BP raises dividend after income hit 14-year excessive

  • Profit soars to $8.45 billion, far exceeds forecast
  • BP increases dividend by 10%
  • CEO says BP boosts spending on oil and gas
  • Profits driven by strong oil business, influenced by LNG

LONDON, August 2 (Reuters) – BP’s (BP.L) Second-quarter profit jumped to $8.45 billion, its highest in 14 years, as strong margins and its refining business spurred the company to increase dividends and spend on new oil and gas production.

Strong performance capped a difficult quarter for leading Western oil and gas companies as soaring energy prices increased pressure on governments to impose new taxes on the sector. this area to help consumers.

“The company is doing well and continues to be strong. We have real strategic momentum,” Chief Executive Officer Bernard Looney told Reuters.

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BP shares were up 4.3% at 1315 GMT, hitting their highest level since June and outperforming the European energy index. (.SXEP) up 0.7%. BP shares are up 23% this year but are still 10% below their pre-pandemic levels.

Looney, who took office in 2020 on a vow to quickly move BP away from fossil fuels to renewables, said the company would increase spending on new oil and gas by $500 million in response to the crisis. global supply shortage. read more

“We will invest more in hydrocarbons to help ensure energy security going forward,” said Looney. “We’ll probably spend about half a billion dollars on hydrocarbons.”

BP plans to maintain its total capital expenditure this year between $14 billion and $15 billion.

BP raised its dividend 10% to 6,006 cents per share, more than its previous guidance of a 4% annual increase. It halved its dividend to 5.25 cents in July 2020 for the first time in a decade after the pandemic.

The company also increased its share repurchase plan for the current quarter to $3.5 billion after buying $4.1 billion in the first half of the year.

AJ Bell chief investment officer Russ Mold said: “The fact that it generated its highest quarterly profit in 14 years, even though oil prices were higher during that period than they are today, shows that BP was a machine. more efficient than before,” said AJ Bell investment director Russ Mold.

The company said it expected crude oil and gas prices as well as refining margins to continue “high” in the third quarter, and said it would stick to its target of using 60% of surplus cash. to buy back shares.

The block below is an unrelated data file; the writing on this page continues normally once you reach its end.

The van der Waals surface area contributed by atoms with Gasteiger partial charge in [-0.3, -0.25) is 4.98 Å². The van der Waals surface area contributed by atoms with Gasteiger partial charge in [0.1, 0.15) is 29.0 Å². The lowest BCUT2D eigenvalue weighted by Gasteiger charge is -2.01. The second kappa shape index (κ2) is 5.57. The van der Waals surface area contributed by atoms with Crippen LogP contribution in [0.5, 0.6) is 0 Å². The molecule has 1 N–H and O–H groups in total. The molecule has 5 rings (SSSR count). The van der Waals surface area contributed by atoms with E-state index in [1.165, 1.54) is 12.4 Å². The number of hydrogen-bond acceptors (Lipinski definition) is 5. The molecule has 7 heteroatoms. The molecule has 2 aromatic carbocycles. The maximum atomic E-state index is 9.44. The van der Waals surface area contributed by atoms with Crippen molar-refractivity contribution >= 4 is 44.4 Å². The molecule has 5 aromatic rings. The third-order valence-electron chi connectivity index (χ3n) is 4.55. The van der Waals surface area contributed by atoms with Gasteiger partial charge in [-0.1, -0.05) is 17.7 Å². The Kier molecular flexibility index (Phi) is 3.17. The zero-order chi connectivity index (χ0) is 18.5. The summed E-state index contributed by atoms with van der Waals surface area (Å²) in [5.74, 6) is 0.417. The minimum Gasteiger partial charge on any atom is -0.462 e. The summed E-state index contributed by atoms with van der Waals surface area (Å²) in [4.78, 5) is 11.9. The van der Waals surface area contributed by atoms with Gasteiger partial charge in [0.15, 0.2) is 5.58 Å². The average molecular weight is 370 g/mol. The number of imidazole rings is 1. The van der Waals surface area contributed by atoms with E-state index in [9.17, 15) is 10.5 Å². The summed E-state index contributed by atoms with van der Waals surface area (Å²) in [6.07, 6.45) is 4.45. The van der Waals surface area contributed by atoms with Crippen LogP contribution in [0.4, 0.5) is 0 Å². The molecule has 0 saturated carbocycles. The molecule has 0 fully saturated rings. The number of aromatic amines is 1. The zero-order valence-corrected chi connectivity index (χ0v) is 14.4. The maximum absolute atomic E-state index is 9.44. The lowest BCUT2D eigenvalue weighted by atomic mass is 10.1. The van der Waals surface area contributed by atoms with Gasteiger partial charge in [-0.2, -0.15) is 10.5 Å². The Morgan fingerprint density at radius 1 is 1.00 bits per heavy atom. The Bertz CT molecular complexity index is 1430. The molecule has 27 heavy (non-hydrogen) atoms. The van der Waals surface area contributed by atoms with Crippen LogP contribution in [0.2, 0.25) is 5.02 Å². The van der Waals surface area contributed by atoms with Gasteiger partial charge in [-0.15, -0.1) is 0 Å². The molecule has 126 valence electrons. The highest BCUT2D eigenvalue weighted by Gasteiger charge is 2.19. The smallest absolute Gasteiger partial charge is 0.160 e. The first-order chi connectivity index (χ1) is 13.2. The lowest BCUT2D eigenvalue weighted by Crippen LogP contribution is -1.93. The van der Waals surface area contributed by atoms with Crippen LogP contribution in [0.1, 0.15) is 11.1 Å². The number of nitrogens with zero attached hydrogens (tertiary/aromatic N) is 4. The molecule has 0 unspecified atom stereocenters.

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The soaring revenue also allowed BP to drastically reduce its debt from $27.5 billion to $22.8 billion at the end of March.


BP brings second-quarter profits for leading Western oil companies to $59 billion behind rivals including Exxon Mobil (XOM.N) and Shell (COVER) reported record earnings last week. read more

Its underlying replacement cost profit, the definition of net income, hit $8.45 billion in the second quarter, the highest since 2008 and well ahead of analysts’ expectations of 6.8. billion dollars.

This is up from $6.25 billion in the first quarter and $2.8 billion a year earlier.

This strong business was driven by high refining margins, “extraordinary” oil business performance as well as higher fuel prices, despite weaker gas trading, BP said.

An outage at a major U.S. Gulf Coast liquefied natural gas (LNG) plant also affected profits.

The Freeport LNG plant supplies BP 4 million tons of LNG per year, out of a total portfolio of 18 million tons.

BP CFO Murray Auchincloss told Reuters.

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The company has allocated funds to cover the additional costs of delivering LNG as a result of Freeport’s shutdown, he said.

Jefferies analysts estimate those extra costs this quarter will total between $700 million and $900 million.

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Reporting by Ron Bousso and Shadia Nasralla; Edited by Jason Neely

Our standards: Thomson Reuters Trust Principles.

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